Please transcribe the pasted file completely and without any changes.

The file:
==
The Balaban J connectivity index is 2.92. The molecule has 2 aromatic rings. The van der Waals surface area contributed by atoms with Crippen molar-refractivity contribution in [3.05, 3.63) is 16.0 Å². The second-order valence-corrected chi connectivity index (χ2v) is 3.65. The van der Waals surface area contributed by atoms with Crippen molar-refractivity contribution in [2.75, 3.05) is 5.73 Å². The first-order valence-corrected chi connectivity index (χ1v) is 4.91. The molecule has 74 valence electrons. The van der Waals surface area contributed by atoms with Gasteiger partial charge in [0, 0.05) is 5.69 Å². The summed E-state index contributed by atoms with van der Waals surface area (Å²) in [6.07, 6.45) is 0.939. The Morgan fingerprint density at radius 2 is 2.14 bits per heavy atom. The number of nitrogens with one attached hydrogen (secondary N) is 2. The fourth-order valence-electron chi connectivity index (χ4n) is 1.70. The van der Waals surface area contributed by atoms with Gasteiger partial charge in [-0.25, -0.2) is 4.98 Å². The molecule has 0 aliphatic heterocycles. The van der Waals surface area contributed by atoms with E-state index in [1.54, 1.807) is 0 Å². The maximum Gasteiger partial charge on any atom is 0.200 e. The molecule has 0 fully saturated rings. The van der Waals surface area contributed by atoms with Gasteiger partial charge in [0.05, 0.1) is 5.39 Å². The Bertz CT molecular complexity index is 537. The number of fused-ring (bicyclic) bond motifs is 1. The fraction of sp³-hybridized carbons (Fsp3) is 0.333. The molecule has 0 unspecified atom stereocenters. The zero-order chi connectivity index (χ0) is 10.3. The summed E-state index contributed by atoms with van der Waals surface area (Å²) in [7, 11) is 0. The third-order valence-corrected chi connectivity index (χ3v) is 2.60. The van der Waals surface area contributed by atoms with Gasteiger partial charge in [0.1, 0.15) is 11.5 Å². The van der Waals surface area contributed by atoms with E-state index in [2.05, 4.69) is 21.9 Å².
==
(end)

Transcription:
The Balaban J connectivity index is 2.92. The molecule has 2 aromatic rings. The van der Waals surface area contributed by atoms with Crippen molar-refractivity contribution in [3.05, 3.63) is 16.0 Å². The second-order valence-corrected chi connectivity index (χ2v) is 3.65. The van der Waals surface area contributed by atoms with Crippen molar-refractivity contribution in [2.75, 3.05) is 5.73 Å². The first-order valence-corrected chi connectivity index (χ1v) is 4.91. The molecule has 74 valence electrons. The van der Waals surface area contributed by atoms with Gasteiger partial charge in [0, 0.05) is 5.69 Å². The summed E-state index contributed by atoms with van der Waals surface area (Å²) in [6.07, 6.45) is 0.939. The Morgan fingerprint density at radius 2 is 2.14 bits per heavy atom. The number of nitrogens with one attached hydrogen (secondary N) is 2. The fourth-order valence-electron chi connectivity index (χ4n) is 1.70. The van der Waals surface area contributed by atoms with Gasteiger partial charge in [-0.25, -0.2) is 4.98 Å². The molecule has 0 aliphatic heterocycles. The van der Waals surface area contributed by atoms with E-state index in [1.54, 1.807) is 0 Å². The maximum Gasteiger partial charge on any atom is 0.200 e. The molecule has 0 fully saturated rings. The van der Waals surface area contributed by atoms with Gasteiger partial charge in [0.05, 0.1) is 5.39 Å². The Bertz CT molecular complexity index is 537. The number of fused-ring (bicyclic) bond motifs is 1. The fraction of sp³-hybridized carbons (Fsp3) is 0.333. The molecule has 0 unspecified atom stereocenters. The zero-order chi connectivity index (χ0) is 10.3. The summed E-state index contributed by atoms with van der Waals surface area (Å²) in [7, 11) is 0. The third-order valence-corrected chi connectivity index (χ3v) is 2.60. The van der Waals surface area contributed by atoms with Gasteiger partial charge in [0.1, 0.15) is 11.5 Å². The van der Waals surface area contributed by atoms with E-state index in [2.05, 4.69) is 21.9 Å².